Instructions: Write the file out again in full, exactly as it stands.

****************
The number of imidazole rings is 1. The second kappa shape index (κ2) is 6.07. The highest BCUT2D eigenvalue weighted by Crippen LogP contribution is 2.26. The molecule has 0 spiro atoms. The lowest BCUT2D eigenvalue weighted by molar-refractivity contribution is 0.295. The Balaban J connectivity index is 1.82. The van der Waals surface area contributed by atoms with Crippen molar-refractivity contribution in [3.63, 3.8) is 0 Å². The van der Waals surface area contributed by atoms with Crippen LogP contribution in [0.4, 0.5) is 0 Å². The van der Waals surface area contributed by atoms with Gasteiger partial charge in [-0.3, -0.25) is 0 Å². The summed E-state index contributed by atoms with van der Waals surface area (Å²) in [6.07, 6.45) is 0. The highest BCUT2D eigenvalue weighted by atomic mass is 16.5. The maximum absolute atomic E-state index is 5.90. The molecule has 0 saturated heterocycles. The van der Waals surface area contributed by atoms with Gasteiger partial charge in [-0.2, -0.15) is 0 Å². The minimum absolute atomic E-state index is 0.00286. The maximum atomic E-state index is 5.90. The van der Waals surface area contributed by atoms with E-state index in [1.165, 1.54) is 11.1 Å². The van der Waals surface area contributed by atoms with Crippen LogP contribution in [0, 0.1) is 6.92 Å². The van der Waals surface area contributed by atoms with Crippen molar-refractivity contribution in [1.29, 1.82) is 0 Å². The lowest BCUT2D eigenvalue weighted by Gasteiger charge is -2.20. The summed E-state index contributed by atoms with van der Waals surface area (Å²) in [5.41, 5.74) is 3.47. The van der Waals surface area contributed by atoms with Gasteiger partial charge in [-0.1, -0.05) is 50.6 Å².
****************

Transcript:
The number of imidazole rings is 1. The second kappa shape index (κ2) is 6.07. The highest BCUT2D eigenvalue weighted by Crippen LogP contribution is 2.26. The molecule has 0 spiro atoms. The lowest BCUT2D eigenvalue weighted by molar-refractivity contribution is 0.295. The Balaban J connectivity index is 1.82. The van der Waals surface area contributed by atoms with Crippen molar-refractivity contribution in [3.63, 3.8) is 0 Å². The van der Waals surface area contributed by atoms with Crippen LogP contribution in [0.4, 0.5) is 0 Å². The van der Waals surface area contributed by atoms with Gasteiger partial charge in [-0.3, -0.25) is 0 Å². The summed E-state index contributed by atoms with van der Waals surface area (Å²) in [6.07, 6.45) is 0. The highest BCUT2D eigenvalue weighted by atomic mass is 16.5. The maximum absolute atomic E-state index is 5.90. The molecule has 0 saturated heterocycles. The van der Waals surface area contributed by atoms with Gasteiger partial charge in [-0.2, -0.15) is 0 Å². The minimum absolute atomic E-state index is 0.00286. The maximum atomic E-state index is 5.90. The van der Waals surface area contributed by atoms with E-state index in [1.165, 1.54) is 11.1 Å². The van der Waals surface area contributed by atoms with Crippen LogP contribution in [0, 0.1) is 6.92 Å². The van der Waals surface area contributed by atoms with Crippen molar-refractivity contribution in [1.29, 1.82) is 0 Å². The lowest BCUT2D eigenvalue weighted by Gasteiger charge is -2.20. The summed E-state index contributed by atoms with van der Waals surface area (Å²) in [5.41, 5.74) is 3.47. The van der Waals surface area contributed by atoms with Gasteiger partial charge in [-0.1, -0.05) is 50.6 Å².